And the story could end here.  It would still be an amazing story...but it doesn’t end here.

In my family, we remind each other of a saying my grandmother repeated often:  “The past is the past, you’ve got to move on.” 

Now, for us, it sometimes seems a little too pragmatic...not quite sentimental enough...and we softly laugh to one another as we say it.

But we know there’s truth there...sometimes an uncomfortable truth...but truth nonetheless.  And in that truth, there’s reassurance...there’s hope...there’s a sense of promise.

The two men in the tomb speak this truth to the women who come to care for Jesus’ body.  They’re the first to proclaim that the story isn’t over.

This past week, people all over the world watched the Cathedral at Notre Dame in Paris burn.  We watched the famous spire collapse into the building. 

People stood in the streets in Paris in disbelief and grief.  People around the world shared their sadness at the loss of this great symbol of history...an example of the creativity of humankind...its architecture...its art...its historical significance...an outward and visible sign of the hope and possibility that God’s love offers to all people.

And it’s not the first time this great Cathedral has suffered damage and loss in its roughly 800-year-old history.  Despite repeated assaults, it’s always brought back to life.

Let me be clear, it’s appropriate to mourn and to grieve in times of loss, whether it is a cherished symbol or the overpowering loss of those who are dearest to us.  It’s important to honor and feel the grief of loss in whatever ways that comes to each of us.

At the same time, we can hear those words again:  “Why have you come to seek the living among the dead?”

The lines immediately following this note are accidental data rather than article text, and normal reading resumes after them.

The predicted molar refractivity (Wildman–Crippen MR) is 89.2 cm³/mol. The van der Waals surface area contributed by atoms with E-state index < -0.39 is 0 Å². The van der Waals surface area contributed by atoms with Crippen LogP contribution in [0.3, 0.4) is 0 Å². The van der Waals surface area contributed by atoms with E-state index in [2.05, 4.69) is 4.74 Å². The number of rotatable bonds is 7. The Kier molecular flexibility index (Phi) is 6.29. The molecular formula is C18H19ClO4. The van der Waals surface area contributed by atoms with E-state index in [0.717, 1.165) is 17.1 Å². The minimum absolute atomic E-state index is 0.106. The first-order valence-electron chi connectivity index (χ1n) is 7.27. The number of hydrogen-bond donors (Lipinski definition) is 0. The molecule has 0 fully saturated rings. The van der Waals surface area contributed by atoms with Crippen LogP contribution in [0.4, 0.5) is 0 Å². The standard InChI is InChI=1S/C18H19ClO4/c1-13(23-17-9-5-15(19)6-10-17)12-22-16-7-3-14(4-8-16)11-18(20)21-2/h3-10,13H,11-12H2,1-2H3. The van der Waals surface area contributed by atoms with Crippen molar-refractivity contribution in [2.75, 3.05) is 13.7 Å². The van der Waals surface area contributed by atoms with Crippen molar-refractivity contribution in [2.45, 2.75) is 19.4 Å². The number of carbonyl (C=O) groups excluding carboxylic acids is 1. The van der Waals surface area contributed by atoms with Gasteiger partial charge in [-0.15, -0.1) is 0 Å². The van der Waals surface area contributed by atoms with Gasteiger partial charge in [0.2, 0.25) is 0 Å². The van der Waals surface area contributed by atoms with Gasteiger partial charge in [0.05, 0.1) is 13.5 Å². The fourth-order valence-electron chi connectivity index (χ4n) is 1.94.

So even as people cried and watched the flames of this devastating fire destroy great portions of this beloved monument, new life began to grow.

People around the world started offering their support.  Plans began to be made about how to rebuild.  People around the world joined the French in their sadness.

Then something completely unexpected happened. As the news and support for the Cathedral at Notre Dame surged, the world began to hear about other fires. 

People in Louisiana stood outside of their beloved houses of worship and watched fire destroy them only weeks ago. 

As news spread about the loss of these three historically-Black churches, donations began to pour in for them, too.  By Wednesday donations for these three churches surpassed $1.8 million.[i]

These fires which caused so much destruction and grief were bringing forth new life...not only in Paris...not only in Louisiana...but all around the world.

This new life isn’t just about buildings...or bodies...it’s about resurrection.  It’s about hope and love and possibility.